First Sentence: Very little is known, though much has been written, about the true nature of the jinn, the creatures made of smokeless fire.
Back of the book:
In the near future, after a storm strikes New York City, the strangenesses begin. A down-to-earth gardener finds that his feet no longer touch the ground. A graphic novelist awakens in his bedroom to a mysterious entity that resembles his own sub-Stan Lee creation. Abandoned at the mayor’s office, a baby identifies corruption with her mere presence, marking the guilty with blemishes and boils. A seductive gold digger is soon tapped to combat forces beyond imagining.
Unbeknownst to them, they are all descended from the whimsical, capricious, wanton creatures known as the jinn. Centuries ago, Dunia, a princess of the jinn, fell in love with a mortal man of reason. Together they produced an astonishing number of children, unaware of their fantastical powers, who spread across generations in the human world.
Once the line between worlds is breached on a grand scale, Dunia’s children and others will play a role in an epic war between light and dark spanning a thousand and one nights – or two years, eight months, and twenty-eight nights. It is a time of enormous upheaval, in which beliefs are challenged, words act like poison, silence is a disease, and a noise may contain a hidden curse.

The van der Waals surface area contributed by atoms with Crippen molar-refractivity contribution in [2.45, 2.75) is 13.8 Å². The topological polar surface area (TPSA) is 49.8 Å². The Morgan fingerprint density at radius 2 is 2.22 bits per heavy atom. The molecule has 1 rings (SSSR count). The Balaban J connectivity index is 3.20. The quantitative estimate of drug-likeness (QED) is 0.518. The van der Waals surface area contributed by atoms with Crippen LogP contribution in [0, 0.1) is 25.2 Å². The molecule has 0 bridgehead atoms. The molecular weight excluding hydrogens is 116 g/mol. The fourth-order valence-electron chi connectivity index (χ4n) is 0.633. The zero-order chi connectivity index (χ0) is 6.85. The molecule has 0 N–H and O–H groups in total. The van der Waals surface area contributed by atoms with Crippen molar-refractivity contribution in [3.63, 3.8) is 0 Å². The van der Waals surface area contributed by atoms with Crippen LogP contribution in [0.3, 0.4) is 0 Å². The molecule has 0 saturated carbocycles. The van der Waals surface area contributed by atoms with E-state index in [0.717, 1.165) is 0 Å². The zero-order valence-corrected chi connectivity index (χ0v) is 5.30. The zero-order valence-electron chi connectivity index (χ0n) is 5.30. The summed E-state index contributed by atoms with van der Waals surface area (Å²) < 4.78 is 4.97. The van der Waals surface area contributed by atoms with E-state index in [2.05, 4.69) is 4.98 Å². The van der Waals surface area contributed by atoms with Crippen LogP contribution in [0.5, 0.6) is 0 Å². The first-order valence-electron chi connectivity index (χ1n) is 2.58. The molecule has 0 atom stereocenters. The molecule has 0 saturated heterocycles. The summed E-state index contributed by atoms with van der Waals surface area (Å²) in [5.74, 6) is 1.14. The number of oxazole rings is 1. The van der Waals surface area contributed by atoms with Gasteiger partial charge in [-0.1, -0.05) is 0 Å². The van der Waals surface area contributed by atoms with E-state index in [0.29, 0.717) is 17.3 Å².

Quote from the book:
He was aware that the way things really were was far different than most people believed. The world a wilder, more feral, more abnormal environment than ordinary civilians were able to accept. Ordinary civilians lived in a state of innocence, veiling their eyes against the truth. The world unveiled would scare them, destroy their moral certainties, lead to losses of nerve or retreats into religion or drink.
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Last Sentence: Sometimes, for we have not wholly rid ourselves of perversity, we long for nightmares.